Mount Tremper Arts Announces Watershed Laboratory 2019 Season
Nestled in the Catskill Mountains, Mount Tremper Arts (MTA) is an artist-founded laboratory space dedicated to supporting artists in the creation and presentation of new works of contemporary art. Beginning on June 15, they will present eight new experimental performances-deeply rooted in collaboration and activism-through their Watershed Lab. Guided by the metaphor of the Catskills as the watershed for New York City, MTA serves as the artistic headwaters for works that are incubated through residencies and performances before traveling to presenting partners in NYC.
For its 12th season of public programming, MTA has invited Guest Curators to expand and diversify its artistic community. The 2019 Curatorial Team includes Curatorial Director and Co-Founder Mathew Pokoik, Laurie Berg and Lili Dirks-Goodman ofAUNTS, Barbara Bryan and Anna Adams Stark of Movement Research, Jamie Shearn Coan, Marýa Wethers, and Tara Aisha Willis.
Throughout the summer and concluding on October 26, MTA will support more than 25 artists working in a variety of disciplines including Stephanie Acosta, Hadar Ahuvia and Tatyana Tenenbaum, Ballez, Lorene Bouboushian, mayfield brooks, Megan Byrne and Jennifer Kjos, Leslie Cuyjet, Lisa Fagan, Ellie Ga, Charlotte Gibbons, Madison Krekel, Mina Nishimura and Kota Yamazaki, iele paloumpis, Jillian Peña, Kristopher K.Q. Pourzal and Raha Behnam, Antonio Ramos and the Gang Bangers, Tara Sheena, David Thomson, Julie Tolentino, Mariana Valencia, Takahiro Yamamoto, and Mlondi Zondi.
Deepening its commitment to its community, MTA partners with Hudson Valley LGBTQ Center, Phoenicia Library, and The Golden Notebook Bookstore (Woodstock) to present free events by solo musicians from International Contemporary Ensemble (ICE), readings by writer/performers Mike Taylor and Anna Young, and a workshop with Ballez.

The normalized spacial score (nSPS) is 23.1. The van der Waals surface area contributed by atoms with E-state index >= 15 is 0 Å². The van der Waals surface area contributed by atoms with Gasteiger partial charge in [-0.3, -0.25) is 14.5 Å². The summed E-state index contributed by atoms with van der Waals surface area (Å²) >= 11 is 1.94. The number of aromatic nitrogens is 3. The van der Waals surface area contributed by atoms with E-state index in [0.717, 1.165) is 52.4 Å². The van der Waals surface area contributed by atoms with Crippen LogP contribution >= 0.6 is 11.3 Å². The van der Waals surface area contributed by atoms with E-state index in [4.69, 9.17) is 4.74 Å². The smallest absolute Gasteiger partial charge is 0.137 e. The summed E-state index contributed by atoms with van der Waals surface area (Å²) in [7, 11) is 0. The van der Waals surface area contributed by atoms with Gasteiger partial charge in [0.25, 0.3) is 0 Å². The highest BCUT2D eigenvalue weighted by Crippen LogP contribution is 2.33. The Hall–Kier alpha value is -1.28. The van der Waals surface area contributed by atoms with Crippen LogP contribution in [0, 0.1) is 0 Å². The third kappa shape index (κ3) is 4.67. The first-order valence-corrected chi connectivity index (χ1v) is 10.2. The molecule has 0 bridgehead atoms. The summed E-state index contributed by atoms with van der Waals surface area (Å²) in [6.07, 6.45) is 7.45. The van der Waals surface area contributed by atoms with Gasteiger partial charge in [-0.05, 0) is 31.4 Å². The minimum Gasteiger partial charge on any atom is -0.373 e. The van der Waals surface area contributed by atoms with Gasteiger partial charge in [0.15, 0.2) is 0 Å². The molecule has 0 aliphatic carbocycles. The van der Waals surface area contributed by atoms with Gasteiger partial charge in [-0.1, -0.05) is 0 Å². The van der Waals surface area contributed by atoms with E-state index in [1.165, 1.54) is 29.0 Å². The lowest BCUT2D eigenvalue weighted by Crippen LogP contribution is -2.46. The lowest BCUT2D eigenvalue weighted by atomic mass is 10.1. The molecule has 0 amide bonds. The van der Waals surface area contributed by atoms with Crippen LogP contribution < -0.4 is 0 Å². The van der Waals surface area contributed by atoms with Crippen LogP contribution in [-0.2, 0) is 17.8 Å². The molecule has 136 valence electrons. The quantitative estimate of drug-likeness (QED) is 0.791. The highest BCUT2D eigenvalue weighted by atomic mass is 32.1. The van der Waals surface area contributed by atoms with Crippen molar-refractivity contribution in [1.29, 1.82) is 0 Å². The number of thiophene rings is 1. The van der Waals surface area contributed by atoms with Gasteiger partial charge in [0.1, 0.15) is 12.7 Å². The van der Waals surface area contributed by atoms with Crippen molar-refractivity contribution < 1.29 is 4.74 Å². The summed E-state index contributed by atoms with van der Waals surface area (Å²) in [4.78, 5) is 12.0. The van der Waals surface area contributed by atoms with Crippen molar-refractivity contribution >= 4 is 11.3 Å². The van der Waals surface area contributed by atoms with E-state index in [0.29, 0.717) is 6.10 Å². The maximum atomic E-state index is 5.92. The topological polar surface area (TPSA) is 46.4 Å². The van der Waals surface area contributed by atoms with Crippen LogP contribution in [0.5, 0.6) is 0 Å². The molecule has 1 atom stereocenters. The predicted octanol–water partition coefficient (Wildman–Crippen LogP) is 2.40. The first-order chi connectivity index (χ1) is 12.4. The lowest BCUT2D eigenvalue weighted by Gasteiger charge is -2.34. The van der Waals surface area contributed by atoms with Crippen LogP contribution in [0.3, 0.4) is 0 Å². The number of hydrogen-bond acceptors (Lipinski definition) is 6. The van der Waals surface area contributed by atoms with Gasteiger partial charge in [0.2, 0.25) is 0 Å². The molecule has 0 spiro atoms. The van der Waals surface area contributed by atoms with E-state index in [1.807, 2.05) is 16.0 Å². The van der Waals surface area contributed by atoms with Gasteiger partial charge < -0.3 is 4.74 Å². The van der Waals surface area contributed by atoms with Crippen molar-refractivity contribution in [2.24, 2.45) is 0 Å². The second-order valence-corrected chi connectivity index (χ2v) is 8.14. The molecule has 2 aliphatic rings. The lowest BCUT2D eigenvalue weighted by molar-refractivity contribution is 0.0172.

"Our Watershed Lab artists are challenging the status quo in their art forms and through activism," says MTA Executive DirectorCrystal Wei. "The very nature of their work is collaborative, and the Watershed Lab model reflects this-from our curators to our partnerships, and our relationship to the mountains and the NYC watershed."
MTA is known for its elaborate food events featuring bounty from its garden. The popular Art-B-Q will be held on Sunday, June 30 in conjunction with Movement Research Artists-in-Residence, and Meeting Point Benefit - a multi-course feast of dinner and performances - will be on July 27 with artists Gelsey Bell, Becca Blackwell, and Edisa Weeks. MTA's chef is Ethan Knechel, formerly of Spotted Pig and Reynard in the Wythe Hotel.
Tickets can be purchased online at MountTremperArts.org, by phone at 845-688-9893, or at the box office one hour before events.
Nestled in the Catskill Mountains, Mount Tremper Arts (MTA) is an artist-founded laboratory space dedicated to supporting artists in the creation and presentation of new works of contemporary art. Founded in 2008 by visual artist Mathew Pokoik and choreographer Aynsley Vandenbroucke, MTA cultivates generative artistic communities while making experimental contemporary art accessible to its diverse local community.
MTA has hosted more than 300 residencies for performing art companies, 145 public events, and supported a broad range of artists working in dance, theater, music, poetry, opera, criticism, the visual arts, and ranging from emerging to internationally renowned. Notable artists have included 600 HIGHWAYMEN, Robert Ashley, Nayland Blake, Anne Carson, Nora Chipaumire, David Lang, Young Jean Lee, Tere O'Connor, Pam Tanowitz, and International Contemporary Ensemble (ICE).
The Watershed Lab locates MTA's work as incubator, residency center, and rural presenter upstream of New York City, where its surging energy sustains a creative symbiosis between rural and urban New York. Its primary streams consist of partnerships with a range of presenters, in which MTA serves as the headwaters-the incubator site supporting the creation of new artworks. Just as the Catskills' mountains, streams, and reservoirs send water downstream to the city, MTA's rural setting generates original works-and relationships-that travel downstream to NYC and beyond.